still a work in progress but something I would like to try.
 

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Discussion Starter · #5 ·
This stuff goes on all the time and has been going on forever.

When was the last time you saw a restaurant sign without Coca Cola or Pepsi on the sign? When was the last time you saw a bar's sign without a beer companies name on the sign? These companies have a program where they supply the sign for the place and get their name on it.

Does anybody remember the barns down south that were all painted for free for the farmers as long as the company that did it got to paint their logo on the side?

Down in Honduras the local cell phone company paints a businesses building bule for them and puts their logo on it. There are a million newly painted blue buildings down there.

Your idea is good, but you need to get it down to pennys on the dollar for it to be benificial to you. If it's going to cost you anything more than 5 cents a cup it won't return for you.

I could do just cups for far less and on more of a massive scale but the intent was for the wow factor of free coffee. It may not seem like a big deal but when the customer reaches for their daily coffee and then finds out that I have paid for it, I have their attention.
 

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I could do just cups for far less and on more of a massive scale but the intent was for the wow factor of free coffee. It may not seem like a big deal but when the customer reaches for their daily coffee and then finds out that I have paid for it, I have their attention.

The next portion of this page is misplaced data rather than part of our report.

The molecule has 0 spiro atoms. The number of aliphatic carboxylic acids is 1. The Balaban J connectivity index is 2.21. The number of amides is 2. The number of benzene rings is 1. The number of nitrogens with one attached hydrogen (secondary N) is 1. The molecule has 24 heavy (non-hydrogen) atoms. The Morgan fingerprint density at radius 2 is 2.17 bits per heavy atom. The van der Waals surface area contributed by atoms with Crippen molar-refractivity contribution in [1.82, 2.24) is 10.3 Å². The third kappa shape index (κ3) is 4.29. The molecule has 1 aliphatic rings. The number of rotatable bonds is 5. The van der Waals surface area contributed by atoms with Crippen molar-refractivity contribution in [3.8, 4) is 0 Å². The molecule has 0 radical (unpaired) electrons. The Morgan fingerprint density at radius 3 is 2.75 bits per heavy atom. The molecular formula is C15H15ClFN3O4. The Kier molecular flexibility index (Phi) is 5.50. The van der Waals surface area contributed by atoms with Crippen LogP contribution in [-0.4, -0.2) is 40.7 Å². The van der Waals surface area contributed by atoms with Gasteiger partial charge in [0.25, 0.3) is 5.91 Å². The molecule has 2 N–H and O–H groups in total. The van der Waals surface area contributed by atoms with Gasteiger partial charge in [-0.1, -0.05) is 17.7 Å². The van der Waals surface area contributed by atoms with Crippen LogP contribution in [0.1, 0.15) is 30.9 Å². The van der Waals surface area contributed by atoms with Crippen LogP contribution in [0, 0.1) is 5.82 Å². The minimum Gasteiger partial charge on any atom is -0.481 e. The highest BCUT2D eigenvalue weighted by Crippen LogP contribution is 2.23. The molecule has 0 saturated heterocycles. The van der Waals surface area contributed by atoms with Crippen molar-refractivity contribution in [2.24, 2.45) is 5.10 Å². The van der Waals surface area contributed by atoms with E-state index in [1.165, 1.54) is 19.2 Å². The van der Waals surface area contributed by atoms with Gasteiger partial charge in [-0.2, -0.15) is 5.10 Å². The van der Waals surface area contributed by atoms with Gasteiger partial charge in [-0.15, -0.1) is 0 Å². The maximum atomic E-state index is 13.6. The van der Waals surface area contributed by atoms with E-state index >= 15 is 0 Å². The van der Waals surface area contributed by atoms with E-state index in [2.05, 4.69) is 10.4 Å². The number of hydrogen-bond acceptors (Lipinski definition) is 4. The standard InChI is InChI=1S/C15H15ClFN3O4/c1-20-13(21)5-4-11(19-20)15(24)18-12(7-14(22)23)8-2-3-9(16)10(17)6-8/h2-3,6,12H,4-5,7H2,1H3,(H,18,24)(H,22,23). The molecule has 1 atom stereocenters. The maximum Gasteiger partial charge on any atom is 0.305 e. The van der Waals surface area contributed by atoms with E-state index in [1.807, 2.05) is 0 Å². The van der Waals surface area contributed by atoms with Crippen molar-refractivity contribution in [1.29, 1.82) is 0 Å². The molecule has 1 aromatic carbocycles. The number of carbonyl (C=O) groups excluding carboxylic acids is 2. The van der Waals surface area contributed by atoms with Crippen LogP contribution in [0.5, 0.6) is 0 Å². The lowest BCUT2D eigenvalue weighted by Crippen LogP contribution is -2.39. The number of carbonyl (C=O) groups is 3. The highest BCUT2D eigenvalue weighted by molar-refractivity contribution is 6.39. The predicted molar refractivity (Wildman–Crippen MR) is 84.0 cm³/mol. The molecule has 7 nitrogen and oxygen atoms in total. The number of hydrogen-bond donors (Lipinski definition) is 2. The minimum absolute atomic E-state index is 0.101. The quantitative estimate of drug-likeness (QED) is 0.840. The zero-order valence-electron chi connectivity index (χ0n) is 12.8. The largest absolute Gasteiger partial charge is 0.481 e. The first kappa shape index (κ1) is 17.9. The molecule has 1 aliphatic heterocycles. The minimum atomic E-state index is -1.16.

I'm positive you will be sorely disappointed in your return. A promotion at $2.00 a head that isn't microscopically targetted is going to be extremely expensive. Those rates are what companies like IBM or Apple will spend, but they are on branding types of marketing, not us small contractors who need a parity return on every dollar spent on advertising.

Imagine sending out a mailing to unknown, untargetted homeowners at $2.00 apiece. You'd never do it.

Now if you were a booth in a home show where everybody walking in the door is paying to be there to look at home improvements spending $2.00 a head would have a somewhat better chance. That's $2.00 a head on a targetted audience.

But at a coffee shop, you're going to have to give away a crap load of expensive promotion to people with no need for your services before you put a free cup in somebodies hand that might actually be thinking about a home improvement. The rest of those people you are hoping on a wing and a prayer that your free cup of coffee is going to remind them 8 years from now to call you when they are in need.

I'd look into getting 100,000 cups made up and being the free coffee cup guy to coffee shops before I would do what you are considering with paying for their coffee. If you can get it down to around 5 cents a cup you will probably have something that might work out.

-- also what kind of coffee shops sell $2.00 coffee? Isn't the stuff like $5.00 a cup now?